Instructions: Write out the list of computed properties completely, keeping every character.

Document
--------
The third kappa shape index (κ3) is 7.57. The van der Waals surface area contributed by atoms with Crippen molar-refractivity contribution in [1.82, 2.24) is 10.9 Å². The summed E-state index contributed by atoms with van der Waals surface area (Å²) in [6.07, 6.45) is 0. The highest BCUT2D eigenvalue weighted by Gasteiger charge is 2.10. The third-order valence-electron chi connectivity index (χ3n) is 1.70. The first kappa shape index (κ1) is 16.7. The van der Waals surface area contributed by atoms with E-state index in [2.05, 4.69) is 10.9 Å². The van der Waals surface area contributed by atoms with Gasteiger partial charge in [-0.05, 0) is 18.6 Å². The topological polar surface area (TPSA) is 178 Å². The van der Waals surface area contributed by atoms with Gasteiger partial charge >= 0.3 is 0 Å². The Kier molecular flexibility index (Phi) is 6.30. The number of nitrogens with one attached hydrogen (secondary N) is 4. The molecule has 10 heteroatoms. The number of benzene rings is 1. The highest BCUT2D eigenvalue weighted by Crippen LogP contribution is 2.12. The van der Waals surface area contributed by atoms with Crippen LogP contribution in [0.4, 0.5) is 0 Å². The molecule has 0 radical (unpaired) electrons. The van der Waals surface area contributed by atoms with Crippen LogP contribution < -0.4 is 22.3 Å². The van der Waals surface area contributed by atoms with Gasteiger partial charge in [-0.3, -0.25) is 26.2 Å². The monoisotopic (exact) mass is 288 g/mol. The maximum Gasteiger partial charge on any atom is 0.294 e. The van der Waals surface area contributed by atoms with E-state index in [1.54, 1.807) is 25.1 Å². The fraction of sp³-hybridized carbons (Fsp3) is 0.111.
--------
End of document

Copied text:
The third kappa shape index (κ3) is 7.57. The van der Waals surface area contributed by atoms with Crippen molar-refractivity contribution in [1.82, 2.24) is 10.9 Å². The summed E-state index contributed by atoms with van der Waals surface area (Å²) in [6.07, 6.45) is 0. The highest BCUT2D eigenvalue weighted by Gasteiger charge is 2.10. The third-order valence-electron chi connectivity index (χ3n) is 1.70. The first kappa shape index (κ1) is 16.7. The van der Waals surface area contributed by atoms with E-state index in [2.05, 4.69) is 10.9 Å². The van der Waals surface area contributed by atoms with Gasteiger partial charge in [-0.05, 0) is 18.6 Å². The topological polar surface area (TPSA) is 178 Å². The van der Waals surface area contributed by atoms with Gasteiger partial charge >= 0.3 is 0 Å². The Kier molecular flexibility index (Phi) is 6.30. The number of nitrogens with one attached hydrogen (secondary N) is 4. The molecule has 10 heteroatoms. The number of benzene rings is 1. The highest BCUT2D eigenvalue weighted by Crippen LogP contribution is 2.12. The van der Waals surface area contributed by atoms with Crippen LogP contribution in [0.4, 0.5) is 0 Å². The molecule has 0 radical (unpaired) electrons. The van der Waals surface area contributed by atoms with Crippen LogP contribution < -0.4 is 22.3 Å². The van der Waals surface area contributed by atoms with Gasteiger partial charge in [-0.3, -0.25) is 26.2 Å². The monoisotopic (exact) mass is 288 g/mol. The maximum Gasteiger partial charge on any atom is 0.294 e. The van der Waals surface area contributed by atoms with E-state index in [1.54, 1.807) is 25.1 Å². The fraction of sp³-hybridized carbons (Fsp3) is 0.111.